New York City seems to be coping quite well ... so far. Of course the bears are talking gloom, but the bar was packed, as were the lunch rooms at the clubs. Even the dining room was quite busy.
Fashions seemed alive, too. I saw fewer men in "undertaker" uniforms, and less black in women's fashions. No 1970s era "earth -mother" fashions were in sight. Fashionable tailored pants or skirts several inches over the knee was the rule. The Apple store on Fifth Avenue was crowded at 3PM on a weekday. The fashion indicator is NOT 'flashing" a depression or even a severe recession.
I'll read more about Timmy's financial regulation reforms, but so far, it's OK. He included regulations for hedge funds and all derivatives - both good. I have some problems with relying on these agencies like the SEC. It's still obviously on the take from the Street, as it continues to approve these fraudulent ETFs designed solely for day trading. But I need to read more and will comment more fully later.
Hmmm ... the index of leading indicators is up again. The Philly Fed - for what that's worth - was OK. I guess that cancels the recent poor Empire State number. Net zero, I'd say.
US News & World Report (online): "The Labor Department reported today that the number of Americans collecting unemployment benefits fell for the first time since January, a sign that the economy is slowly recovering. Total unemployment rolls declined by 148,000 to 6.69 million in the first week of June, the largest weekly drop in more than seven years. The decline also breaks a streak of 21 consecutive weeks in which the number of people collecting jobless benefits for more than a week increased."
Sounds like the recession is over and growth is occurring. It's a long way back up, but ... up is up.
I suppose I'll be accused of "data mining". But gold nuggets found when mining are gold and up is up.
The recession ends when growth returns from whatever absolute level. That's the meaning of the terms. A "recession" has to have "recessing" - i. e., declines. Period.
An astute commentor suggested I look at RIMM for a buy. I had deferred for awhile, looking & thinking. I like what I see and plan to buy it for Fido Fund today. From my point of view, the Apple iPhone gets the business of the young and music/entertainment oriented consumer, while RIMM's Blackberry gets the business of the email oriented person. The markets are huge and both can do well. I like the revenue growth and new product innovations. Mrs. B has AAPL in her Sky Fund, so I'll put RIMM in Fido Fund.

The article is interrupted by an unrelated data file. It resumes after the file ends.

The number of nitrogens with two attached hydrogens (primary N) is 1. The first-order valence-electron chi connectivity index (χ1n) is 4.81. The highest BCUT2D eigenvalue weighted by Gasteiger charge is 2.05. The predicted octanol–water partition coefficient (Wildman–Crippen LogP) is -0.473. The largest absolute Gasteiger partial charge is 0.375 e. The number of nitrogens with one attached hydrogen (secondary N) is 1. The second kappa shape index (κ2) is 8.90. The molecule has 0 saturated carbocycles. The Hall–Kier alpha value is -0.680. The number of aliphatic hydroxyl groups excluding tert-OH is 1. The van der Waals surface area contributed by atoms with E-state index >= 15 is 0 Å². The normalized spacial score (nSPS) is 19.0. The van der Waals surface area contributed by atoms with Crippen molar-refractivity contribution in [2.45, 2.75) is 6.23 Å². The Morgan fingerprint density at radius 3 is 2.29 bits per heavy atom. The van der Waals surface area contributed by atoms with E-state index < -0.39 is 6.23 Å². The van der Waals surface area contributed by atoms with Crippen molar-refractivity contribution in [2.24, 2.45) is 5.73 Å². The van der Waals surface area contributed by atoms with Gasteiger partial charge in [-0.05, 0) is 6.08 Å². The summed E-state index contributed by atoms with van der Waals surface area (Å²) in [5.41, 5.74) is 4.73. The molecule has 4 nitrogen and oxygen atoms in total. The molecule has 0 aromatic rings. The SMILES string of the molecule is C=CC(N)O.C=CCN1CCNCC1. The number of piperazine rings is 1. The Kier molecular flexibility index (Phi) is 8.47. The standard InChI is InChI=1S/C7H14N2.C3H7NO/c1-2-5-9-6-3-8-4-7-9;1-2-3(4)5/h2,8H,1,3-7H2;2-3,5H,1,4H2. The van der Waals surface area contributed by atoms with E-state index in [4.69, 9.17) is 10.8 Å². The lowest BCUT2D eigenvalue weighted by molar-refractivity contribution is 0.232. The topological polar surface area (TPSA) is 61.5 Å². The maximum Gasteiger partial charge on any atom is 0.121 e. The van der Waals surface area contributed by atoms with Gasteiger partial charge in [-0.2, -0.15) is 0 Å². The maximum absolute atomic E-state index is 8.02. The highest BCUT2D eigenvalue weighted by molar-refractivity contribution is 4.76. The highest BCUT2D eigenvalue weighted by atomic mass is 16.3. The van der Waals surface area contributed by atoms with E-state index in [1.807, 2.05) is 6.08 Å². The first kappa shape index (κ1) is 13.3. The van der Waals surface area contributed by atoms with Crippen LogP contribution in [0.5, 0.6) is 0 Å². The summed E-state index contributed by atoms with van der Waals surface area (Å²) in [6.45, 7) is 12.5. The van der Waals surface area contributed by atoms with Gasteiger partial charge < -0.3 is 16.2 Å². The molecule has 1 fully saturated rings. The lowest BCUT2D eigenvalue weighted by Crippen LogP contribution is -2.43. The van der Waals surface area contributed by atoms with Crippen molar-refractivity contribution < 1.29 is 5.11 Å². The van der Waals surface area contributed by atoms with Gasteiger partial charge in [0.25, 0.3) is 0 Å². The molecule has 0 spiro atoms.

Today is triple witching day so volatility could be large. If we get a pullback to the S&P 900 area, I'll probably add to many positions. Otherwise, I'll go over the Obama positions today to see what has had good dips.
Word of the Day
"Geminal" - adjective [$10]
Geminal means 1. of or relating to germs or of the nature of a germ; 2. in the earliest stage of development; 3. productive of new ideas.
Sentence: My language skills in French are rather developed, but for German, Polish, Italian and Spanish, they are much more geminal.
[In the spirit of a multilingual blog, I am switching to a penta-lingual "Word of the Week" for French, German, Polish, Italian and Spanish. I'll try one or two words of each a week and write a sentence using them. For some languages in which I have less skill, the words and sentences will be rather simple for awhile. Important words like drink, beer, wine and similar crucial concepts for humanity will be foundation for awhile.]
Das Worte der Woche
"Trinken" - verb, strong.
Trinken means to drink. The simple past Stem is trank. The past participle is getrunken. One can quickly recognize the common proto-Germanic roots of English and modern German. Compare drink-drank-drunk to trinken-trank-getrunken.
Der Satz: (A) Ich habe drei Biere gestern getrunken. OR (B) Gestern habe ich drei Biere getrunken. OR (C) Ich trank drie Biere gestern. OR (D) Gestern trank ich drei Biere.
Sentence: (A) I drank three beers yesterday. (B) Yesterday I drank three beers. C translates the same as A but uses the simple past tense instead of the conversational past. D translates the same as B, but also uses the simple past tense. German word order is quite sensitive. Putting the adverb, "yesterday" requires significant changes in verb-subject positions in German, versus no changes in English.